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Cycling Challenges and Opportunities Case Study: Timisoara

Zero emissions, reduced stress, a fitter body and money saved are the most popular individual wishes for the people wanting a sustainable urban area to live in. One human-powered vehicle can make those wishes coming true in a medium size Romanian city like Timisoara. The 300K people living in this city cannot really complain about traffic jams; maybe a little bit during rush hour, but nothing compared with other European cities. Some of the streets and sidewalks were redesigned over the last decade, but it initially seemed they forgot to include something in the project plan: cycle routes.

Almost overnight in 2008, about 10 km of cycle paths appeared freshly painted on the sidewalks. This was pretty confusing. Neither pedestrians nor cyclists respected the limits of the paint at first, and the bells of the bicycles were frequently used. Since then, the city has created an additional 50 km of routes and, not surprisingly, most of them on the sidewalks.



43 cycle routes have been created so far. It is essential that people have proper infrastructure before they can truly think about no longer using the car for short urban journeys.


If you want to spend some hours continuously riding your bike, you have to watch out for the inconsistent routes; they can suddenly come to an end. Unless you are riding a mountain bike, you need to stop, climb off your bicycle, walk to the next trail and climb on again.


There are also some higher quality trails that are closer to the expectations of most people, though they cover only few miles. The segregated routes mean pedestrians are not bothered and the cyclists can easily ride safe on their path.



The year 2008 marked the beginning for two big events: "Green for bicycles," the first official initiative for promoting alternative transportation and "European Mobility Week," promoting car-free days. More than 35 events were organised for this purpose and had thousands of participants. The city is celebrating those days by transforming the streets and the main squares into large bike planes.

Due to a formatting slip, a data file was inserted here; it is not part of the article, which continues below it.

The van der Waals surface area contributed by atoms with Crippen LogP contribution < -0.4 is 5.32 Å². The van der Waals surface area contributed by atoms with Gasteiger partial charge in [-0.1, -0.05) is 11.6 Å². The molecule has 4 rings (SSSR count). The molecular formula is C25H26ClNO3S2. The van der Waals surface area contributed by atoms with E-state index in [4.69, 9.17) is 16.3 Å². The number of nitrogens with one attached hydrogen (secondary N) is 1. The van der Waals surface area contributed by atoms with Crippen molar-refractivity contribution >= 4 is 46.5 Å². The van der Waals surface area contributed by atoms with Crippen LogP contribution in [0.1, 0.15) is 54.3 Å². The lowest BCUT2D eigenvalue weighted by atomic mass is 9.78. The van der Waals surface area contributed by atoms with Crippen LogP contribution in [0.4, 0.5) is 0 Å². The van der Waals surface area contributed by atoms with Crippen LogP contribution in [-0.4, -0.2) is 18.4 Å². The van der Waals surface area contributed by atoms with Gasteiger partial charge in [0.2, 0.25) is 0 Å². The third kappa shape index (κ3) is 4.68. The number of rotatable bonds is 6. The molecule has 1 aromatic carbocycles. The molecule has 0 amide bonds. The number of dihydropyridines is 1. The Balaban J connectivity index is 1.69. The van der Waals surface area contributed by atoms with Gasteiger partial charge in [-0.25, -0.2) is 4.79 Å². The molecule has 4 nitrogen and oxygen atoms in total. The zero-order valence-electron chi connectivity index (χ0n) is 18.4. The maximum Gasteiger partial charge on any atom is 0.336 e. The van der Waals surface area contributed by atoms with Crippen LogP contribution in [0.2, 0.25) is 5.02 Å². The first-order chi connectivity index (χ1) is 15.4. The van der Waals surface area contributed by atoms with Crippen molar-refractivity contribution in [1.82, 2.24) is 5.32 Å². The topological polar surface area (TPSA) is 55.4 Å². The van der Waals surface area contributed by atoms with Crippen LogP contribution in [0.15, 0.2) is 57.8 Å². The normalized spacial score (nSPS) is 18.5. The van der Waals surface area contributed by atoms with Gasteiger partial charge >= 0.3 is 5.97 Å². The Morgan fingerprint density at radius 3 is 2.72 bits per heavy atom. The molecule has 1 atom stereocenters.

I was enjoying such an event on my bike for the first time in 2011. The weather was great, the streets of the downtown were completely closed for cars and I could simply not resist the temptation of biking in my very own city.

On the second day of European Mobility Week event I had to buy a bicycle. It was a crazy, sudden idea, contrary to what I had previously thought: that owning a bike as a citizen of Timisoara was pointless. Though it would take three times as long to get to my workplace if I commuted by bicycle, seeing so many people on their bicycles changed my mind, giving me an opportunity to see the recreational side of the story. They were enjoying their time on two wheels so much, moving freely around the city with no cost and no parking stress. Those two wheels allowed them to catch details of urban life they would never see any other way.

The year 2013 bring some great news for urban cyclists in Timisoara: 23 km of new cycle routes will be built, 300 bikes for self-sharing and (finally) a car-free, bike-friendly downtown. Also, we will hopefully witness the start of the long-awaited project of 37 km bike routes across the Bega river, which crosses the city and connects with the Serbian city of Zrenjanin. A project of such scale will undoubtedly draw the attention of tourists and citizens alike.


Timisoara has a lot of potential, mostly because of the many green areas and parks and of course, the bike-enthusiasts among the city's population. The more people get out there on their bikes, the more people will want to ride themselves. And as the number of cyclists grows, the city will have more chances to be the proud owner of a proper infrastructure to promote alternative transportation.